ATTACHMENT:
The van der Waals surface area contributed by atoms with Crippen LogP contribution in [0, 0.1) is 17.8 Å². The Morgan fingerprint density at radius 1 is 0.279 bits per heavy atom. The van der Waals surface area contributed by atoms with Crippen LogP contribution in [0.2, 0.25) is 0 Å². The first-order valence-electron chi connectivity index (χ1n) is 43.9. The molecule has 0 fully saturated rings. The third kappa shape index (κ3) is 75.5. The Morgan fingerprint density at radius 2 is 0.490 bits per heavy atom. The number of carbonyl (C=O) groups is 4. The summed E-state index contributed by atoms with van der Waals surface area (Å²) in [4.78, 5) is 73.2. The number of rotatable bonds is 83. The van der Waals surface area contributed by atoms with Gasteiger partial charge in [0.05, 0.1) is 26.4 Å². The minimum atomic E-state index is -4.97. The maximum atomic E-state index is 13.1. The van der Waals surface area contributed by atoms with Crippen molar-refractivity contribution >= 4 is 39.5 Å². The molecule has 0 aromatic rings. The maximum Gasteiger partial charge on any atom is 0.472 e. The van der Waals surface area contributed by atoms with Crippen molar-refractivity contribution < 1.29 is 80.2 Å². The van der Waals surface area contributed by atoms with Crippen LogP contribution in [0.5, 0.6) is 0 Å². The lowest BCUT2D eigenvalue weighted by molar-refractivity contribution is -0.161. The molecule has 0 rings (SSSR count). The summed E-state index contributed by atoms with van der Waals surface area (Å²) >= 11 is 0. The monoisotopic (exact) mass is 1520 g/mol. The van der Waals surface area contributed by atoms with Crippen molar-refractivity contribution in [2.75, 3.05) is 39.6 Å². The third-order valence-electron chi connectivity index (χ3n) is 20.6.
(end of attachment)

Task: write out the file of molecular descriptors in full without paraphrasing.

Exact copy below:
The van der Waals surface area contributed by atoms with Crippen LogP contribution in [0, 0.1) is 17.8 Å². The Morgan fingerprint density at radius 1 is 0.279 bits per heavy atom. The van der Waals surface area contributed by atoms with Crippen LogP contribution in [0.2, 0.25) is 0 Å². The first-order valence-electron chi connectivity index (χ1n) is 43.9. The molecule has 0 fully saturated rings. The third kappa shape index (κ3) is 75.5. The Morgan fingerprint density at radius 2 is 0.490 bits per heavy atom. The number of carbonyl (C=O) groups is 4. The summed E-state index contributed by atoms with van der Waals surface area (Å²) in [4.78, 5) is 73.2. The number of rotatable bonds is 83. The van der Waals surface area contributed by atoms with Gasteiger partial charge in [0.05, 0.1) is 26.4 Å². The minimum atomic E-state index is -4.97. The maximum atomic E-state index is 13.1. The van der Waals surface area contributed by atoms with Crippen molar-refractivity contribution >= 4 is 39.5 Å². The molecule has 0 aromatic rings. The maximum Gasteiger partial charge on any atom is 0.472 e. The van der Waals surface area contributed by atoms with Crippen molar-refractivity contribution < 1.29 is 80.2 Å². The van der Waals surface area contributed by atoms with Crippen LogP contribution in [0.5, 0.6) is 0 Å². The lowest BCUT2D eigenvalue weighted by molar-refractivity contribution is -0.161. The molecule has 0 rings (SSSR count). The summed E-state index contributed by atoms with van der Waals surface area (Å²) >= 11 is 0. The monoisotopic (exact) mass is 1520 g/mol. The van der Waals surface area contributed by atoms with Crippen molar-refractivity contribution in [2.75, 3.05) is 39.6 Å². The third-order valence-electron chi connectivity index (χ3n) is 20.6.